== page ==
Asbestos warning sign

Client develops mesothelioma from inhaling asbestos dust

This mesothelioma industrial disease claim involved a gentleman, Mr H, who did a number of jobs throughout his working life, all of which presented some exposure to asbestos one time or another.

Mr H first left school to undertake his car mechanic apprenticeship and began work with a garage which is no longer in existence. It is possible that Mr H came into contact with asbestos when changing car and clutch parts in this role.

Mr H then worked for a Ford dealer in Sidcup. Throughout this time, Mr H worked on brakes and clutches on a daily basis, also doing some heel and toeing of the brakes and parts, cutting them to size using a file or rasp. The brakes and clutches likely contained asbestos. Mr H did work of this type of work for a number of years.

Mr H moved roles and switched to maintaining heavy plant on motorways. He did not have to file and rasp the brake and clutch parts on the heavy equipment; however Mr H did do this from time to time on lighter vehicles. For this work, Mr H had to get down and lean his face close to the brakes area in order to dismantle and replace them. The brakes and surrounding area was always full of dust and Mr H would breathe this in time and time again. He carried out this task hundreds of times.

Mr H worked for several companies over the years doing similar clutch and brake work. These parts very likely contained asbestos, therefore he was exposed to asbestos on a daily basis for a number of years.

Mr H’s work on brakes and clutches sometimes meant that the he would have to access the heavy plant from underneath. The dust would regularly fall onto Mr H and he would breathe this in on a daily basis.

Mr H moved away from vehicle maintenance and began to work at a stone quarry in Maidstone. He would process the quarry rock into smaller sizes via a sieving process, which used two different sizes of screening. This would create a large amount of dust.

Throughout this time, demolition materials were also delivered to the quarry for the claimant to process. This material probably and inevitably had asbestos in it as it came from buildings that had already been demolished. Mr H had to process this material in the same way as the quarry rock.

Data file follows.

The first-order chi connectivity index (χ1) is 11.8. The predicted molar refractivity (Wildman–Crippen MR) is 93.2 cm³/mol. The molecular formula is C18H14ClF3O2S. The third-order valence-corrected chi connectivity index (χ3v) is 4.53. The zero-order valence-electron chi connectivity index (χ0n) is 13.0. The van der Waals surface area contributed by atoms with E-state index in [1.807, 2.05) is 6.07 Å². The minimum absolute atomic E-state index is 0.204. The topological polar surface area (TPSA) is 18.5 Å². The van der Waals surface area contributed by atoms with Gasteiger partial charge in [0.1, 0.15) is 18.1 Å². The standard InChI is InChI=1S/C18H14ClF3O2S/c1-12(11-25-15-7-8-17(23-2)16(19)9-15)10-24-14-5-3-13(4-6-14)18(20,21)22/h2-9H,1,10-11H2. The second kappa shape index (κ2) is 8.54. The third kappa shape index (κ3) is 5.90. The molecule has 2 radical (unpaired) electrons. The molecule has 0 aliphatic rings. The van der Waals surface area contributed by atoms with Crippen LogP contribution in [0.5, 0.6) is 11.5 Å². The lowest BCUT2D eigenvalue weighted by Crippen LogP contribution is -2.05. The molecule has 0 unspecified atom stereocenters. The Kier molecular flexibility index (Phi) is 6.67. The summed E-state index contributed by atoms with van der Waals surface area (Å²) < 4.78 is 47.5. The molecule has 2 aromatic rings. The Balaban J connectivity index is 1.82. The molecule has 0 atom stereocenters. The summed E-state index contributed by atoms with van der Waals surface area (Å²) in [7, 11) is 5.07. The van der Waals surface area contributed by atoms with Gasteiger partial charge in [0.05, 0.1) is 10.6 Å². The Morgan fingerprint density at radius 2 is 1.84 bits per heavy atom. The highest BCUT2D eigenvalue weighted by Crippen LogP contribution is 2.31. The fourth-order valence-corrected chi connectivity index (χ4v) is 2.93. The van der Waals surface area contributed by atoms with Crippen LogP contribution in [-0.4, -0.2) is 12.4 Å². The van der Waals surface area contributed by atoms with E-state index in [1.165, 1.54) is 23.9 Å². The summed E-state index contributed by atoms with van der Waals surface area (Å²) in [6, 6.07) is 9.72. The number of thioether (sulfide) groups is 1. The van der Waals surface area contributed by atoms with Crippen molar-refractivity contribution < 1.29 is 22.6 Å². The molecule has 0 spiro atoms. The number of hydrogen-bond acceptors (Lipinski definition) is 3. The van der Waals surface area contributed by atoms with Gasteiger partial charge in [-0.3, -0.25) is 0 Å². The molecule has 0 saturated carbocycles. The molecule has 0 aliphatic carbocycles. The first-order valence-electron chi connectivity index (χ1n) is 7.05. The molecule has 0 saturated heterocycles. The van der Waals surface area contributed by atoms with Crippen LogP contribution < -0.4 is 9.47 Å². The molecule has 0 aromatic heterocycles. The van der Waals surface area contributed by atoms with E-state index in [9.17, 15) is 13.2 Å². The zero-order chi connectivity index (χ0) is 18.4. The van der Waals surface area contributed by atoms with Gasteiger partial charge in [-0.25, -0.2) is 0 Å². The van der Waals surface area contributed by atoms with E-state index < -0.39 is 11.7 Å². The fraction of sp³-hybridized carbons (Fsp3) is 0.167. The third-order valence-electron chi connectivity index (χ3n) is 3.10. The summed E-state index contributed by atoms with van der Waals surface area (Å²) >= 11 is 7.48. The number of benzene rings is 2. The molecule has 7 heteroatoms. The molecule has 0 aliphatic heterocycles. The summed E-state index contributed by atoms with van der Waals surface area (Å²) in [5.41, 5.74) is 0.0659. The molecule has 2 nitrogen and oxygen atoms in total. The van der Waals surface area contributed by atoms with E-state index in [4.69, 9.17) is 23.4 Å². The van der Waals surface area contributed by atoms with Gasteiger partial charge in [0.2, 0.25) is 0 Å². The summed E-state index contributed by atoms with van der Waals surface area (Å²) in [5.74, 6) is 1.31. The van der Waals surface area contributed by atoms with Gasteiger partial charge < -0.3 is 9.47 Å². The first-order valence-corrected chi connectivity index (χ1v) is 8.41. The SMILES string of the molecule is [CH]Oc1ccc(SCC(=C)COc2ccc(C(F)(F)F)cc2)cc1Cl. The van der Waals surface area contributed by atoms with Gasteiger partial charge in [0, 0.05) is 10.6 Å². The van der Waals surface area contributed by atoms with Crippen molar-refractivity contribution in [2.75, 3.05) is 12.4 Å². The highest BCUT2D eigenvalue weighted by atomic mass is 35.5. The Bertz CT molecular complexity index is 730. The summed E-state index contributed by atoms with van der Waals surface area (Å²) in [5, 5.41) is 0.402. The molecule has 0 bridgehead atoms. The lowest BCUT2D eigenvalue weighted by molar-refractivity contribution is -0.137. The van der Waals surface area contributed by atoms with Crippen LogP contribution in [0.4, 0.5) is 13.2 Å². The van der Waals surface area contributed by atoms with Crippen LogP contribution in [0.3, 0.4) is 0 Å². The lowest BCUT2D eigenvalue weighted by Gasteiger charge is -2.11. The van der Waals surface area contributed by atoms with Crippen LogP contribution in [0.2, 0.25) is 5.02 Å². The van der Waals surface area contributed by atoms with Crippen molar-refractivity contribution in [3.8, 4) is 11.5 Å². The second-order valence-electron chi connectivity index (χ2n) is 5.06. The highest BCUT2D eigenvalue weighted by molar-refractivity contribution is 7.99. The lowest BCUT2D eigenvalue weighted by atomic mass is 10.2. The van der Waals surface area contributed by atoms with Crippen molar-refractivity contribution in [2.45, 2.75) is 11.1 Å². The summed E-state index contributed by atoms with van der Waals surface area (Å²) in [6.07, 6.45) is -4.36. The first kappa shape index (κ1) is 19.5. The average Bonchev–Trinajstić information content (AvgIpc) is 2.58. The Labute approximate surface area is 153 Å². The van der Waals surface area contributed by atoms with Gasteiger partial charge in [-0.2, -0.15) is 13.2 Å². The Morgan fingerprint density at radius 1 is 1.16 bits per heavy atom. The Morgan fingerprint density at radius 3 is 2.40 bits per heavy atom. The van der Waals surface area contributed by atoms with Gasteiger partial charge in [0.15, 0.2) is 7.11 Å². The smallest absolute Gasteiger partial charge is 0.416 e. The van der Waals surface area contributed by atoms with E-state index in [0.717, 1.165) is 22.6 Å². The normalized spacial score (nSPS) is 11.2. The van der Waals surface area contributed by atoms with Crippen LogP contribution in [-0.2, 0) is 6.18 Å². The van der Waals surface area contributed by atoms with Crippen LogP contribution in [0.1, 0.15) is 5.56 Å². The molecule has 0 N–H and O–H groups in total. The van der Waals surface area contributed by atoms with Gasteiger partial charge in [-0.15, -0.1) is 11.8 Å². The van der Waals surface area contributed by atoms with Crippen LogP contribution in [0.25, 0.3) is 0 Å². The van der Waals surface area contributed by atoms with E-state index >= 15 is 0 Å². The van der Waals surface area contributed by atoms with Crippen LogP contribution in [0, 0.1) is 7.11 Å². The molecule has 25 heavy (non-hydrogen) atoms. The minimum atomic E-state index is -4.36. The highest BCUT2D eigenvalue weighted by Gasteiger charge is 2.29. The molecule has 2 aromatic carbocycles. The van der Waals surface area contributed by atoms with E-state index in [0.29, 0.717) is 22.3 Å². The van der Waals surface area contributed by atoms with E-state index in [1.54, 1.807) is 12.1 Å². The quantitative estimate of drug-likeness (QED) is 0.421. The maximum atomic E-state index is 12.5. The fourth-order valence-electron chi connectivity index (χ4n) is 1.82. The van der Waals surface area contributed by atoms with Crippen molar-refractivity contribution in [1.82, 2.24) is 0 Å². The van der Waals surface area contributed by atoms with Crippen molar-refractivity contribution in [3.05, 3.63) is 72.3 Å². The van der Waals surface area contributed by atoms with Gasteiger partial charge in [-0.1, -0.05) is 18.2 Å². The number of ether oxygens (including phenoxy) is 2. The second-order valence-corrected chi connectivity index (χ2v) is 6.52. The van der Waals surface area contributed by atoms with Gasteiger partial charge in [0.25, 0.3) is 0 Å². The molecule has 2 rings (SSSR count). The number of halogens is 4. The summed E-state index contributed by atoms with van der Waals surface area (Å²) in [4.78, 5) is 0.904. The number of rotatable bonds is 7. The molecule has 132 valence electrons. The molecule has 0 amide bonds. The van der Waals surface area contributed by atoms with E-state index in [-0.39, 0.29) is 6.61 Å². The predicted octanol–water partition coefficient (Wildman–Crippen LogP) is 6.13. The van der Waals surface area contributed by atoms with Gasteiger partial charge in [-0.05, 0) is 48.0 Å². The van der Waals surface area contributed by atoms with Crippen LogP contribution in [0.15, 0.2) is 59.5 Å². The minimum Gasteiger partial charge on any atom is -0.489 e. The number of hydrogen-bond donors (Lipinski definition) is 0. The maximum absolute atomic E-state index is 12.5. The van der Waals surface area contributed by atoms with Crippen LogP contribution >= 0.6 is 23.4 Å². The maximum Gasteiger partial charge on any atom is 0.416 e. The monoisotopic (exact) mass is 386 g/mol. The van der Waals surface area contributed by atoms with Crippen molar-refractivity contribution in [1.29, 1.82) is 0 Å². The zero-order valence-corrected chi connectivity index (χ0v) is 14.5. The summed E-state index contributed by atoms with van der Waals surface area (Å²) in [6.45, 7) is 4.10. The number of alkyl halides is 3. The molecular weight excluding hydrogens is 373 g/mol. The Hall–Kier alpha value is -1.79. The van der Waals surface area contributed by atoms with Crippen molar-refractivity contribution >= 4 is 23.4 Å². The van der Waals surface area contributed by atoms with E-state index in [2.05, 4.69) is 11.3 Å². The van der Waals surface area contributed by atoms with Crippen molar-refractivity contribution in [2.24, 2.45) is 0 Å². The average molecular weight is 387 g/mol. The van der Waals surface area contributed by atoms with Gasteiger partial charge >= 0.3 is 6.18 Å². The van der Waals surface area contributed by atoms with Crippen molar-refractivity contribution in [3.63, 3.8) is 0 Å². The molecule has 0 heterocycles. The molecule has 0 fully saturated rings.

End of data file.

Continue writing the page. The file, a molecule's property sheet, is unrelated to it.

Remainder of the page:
At one point, near the end of his time working at the company, Mr H was given a white suit, however it was never explained why this was necessary. The company was shut down by the Health and Safety Inspectorate due to a lack of safety equipment and due to the unsafe system that the employees were working in.

At no point throughout his working life did Mr H wear any protective clothing or mask, and he was never provided with one by his employers. Mr H’s health was not medically monitored and no annual x-rays were undertaken. As far as he was aware, Mr H’s employers did not carry out any monitoring of the work sites at all and he knew nothing at all about asbestos when he was carrying out his work.

Just over 10 years after Mr H finished working, he began to suffer with a shortness of breath and eventually lost power in his right arm. Around a year later he was diagnosed with mesothelioma, caused by exposure to asbestos.

Mr H approached Thomson Snell & Passmore, however sadly died shortly afterwards. Thomson Snell & Passmore were able to negotiate an out of court settlement of £92,000 for Mr H’s estate in compensation for his pain and suffering.

Jonathan Herbert specialises in mesothelioma cases.  If you would like to ask Jonathan a question about a potential industrial disease case, or if you have a general query about any personal injury, contact Jonathan at Thomson Snell & Passmore solicitors on 01892 701226 in confidence.

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